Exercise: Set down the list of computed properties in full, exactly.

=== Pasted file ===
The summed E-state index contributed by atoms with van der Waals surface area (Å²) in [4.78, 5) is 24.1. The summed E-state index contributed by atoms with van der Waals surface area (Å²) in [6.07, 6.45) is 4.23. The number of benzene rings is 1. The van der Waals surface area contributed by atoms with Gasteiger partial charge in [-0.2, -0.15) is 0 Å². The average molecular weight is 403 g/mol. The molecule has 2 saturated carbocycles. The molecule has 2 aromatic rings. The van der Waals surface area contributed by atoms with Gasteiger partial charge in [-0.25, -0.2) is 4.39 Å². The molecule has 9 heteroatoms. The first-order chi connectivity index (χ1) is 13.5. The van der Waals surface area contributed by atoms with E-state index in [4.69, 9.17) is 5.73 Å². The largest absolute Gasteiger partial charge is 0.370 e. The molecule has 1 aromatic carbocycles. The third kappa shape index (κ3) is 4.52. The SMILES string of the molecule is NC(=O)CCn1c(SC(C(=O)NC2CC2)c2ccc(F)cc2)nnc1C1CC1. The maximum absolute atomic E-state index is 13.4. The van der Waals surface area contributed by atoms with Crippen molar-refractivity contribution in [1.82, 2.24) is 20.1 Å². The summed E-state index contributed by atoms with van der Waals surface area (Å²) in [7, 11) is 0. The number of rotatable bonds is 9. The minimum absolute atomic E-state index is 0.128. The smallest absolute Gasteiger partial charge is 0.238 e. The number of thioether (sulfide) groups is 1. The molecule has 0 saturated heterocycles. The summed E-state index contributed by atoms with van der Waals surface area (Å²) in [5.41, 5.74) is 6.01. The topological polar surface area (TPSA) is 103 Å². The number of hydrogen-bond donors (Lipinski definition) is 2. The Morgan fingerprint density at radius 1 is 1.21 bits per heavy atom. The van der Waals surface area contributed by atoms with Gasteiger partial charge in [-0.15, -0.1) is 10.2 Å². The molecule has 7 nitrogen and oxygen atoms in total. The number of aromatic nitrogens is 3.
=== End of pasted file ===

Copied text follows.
The summed E-state index contributed by atoms with van der Waals surface area (Å²) in [4.78, 5) is 24.1. The summed E-state index contributed by atoms with van der Waals surface area (Å²) in [6.07, 6.45) is 4.23. The number of benzene rings is 1. The van der Waals surface area contributed by atoms with Gasteiger partial charge in [-0.2, -0.15) is 0 Å². The average molecular weight is 403 g/mol. The molecule has 2 saturated carbocycles. The molecule has 2 aromatic rings. The van der Waals surface area contributed by atoms with Gasteiger partial charge in [-0.25, -0.2) is 4.39 Å². The molecule has 9 heteroatoms. The first-order chi connectivity index (χ1) is 13.5. The van der Waals surface area contributed by atoms with E-state index in [4.69, 9.17) is 5.73 Å². The largest absolute Gasteiger partial charge is 0.370 e. The molecule has 1 aromatic carbocycles. The third kappa shape index (κ3) is 4.52. The SMILES string of the molecule is NC(=O)CCn1c(SC(C(=O)NC2CC2)c2ccc(F)cc2)nnc1C1CC1. The maximum absolute atomic E-state index is 13.4. The van der Waals surface area contributed by atoms with Crippen molar-refractivity contribution in [1.82, 2.24) is 20.1 Å². The summed E-state index contributed by atoms with van der Waals surface area (Å²) in [7, 11) is 0. The number of rotatable bonds is 9. The minimum absolute atomic E-state index is 0.128. The smallest absolute Gasteiger partial charge is 0.238 e. The number of thioether (sulfide) groups is 1. The molecule has 0 saturated heterocycles. The summed E-state index contributed by atoms with van der Waals surface area (Å²) in [5.41, 5.74) is 6.01. The topological polar surface area (TPSA) is 103 Å². The number of hydrogen-bond donors (Lipinski definition) is 2. The Morgan fingerprint density at radius 1 is 1.21 bits per heavy atom. The van der Waals surface area contributed by atoms with Gasteiger partial charge in [-0.15, -0.1) is 10.2 Å². The molecule has 7 nitrogen and oxygen atoms in total. The number of aromatic nitrogens is 3.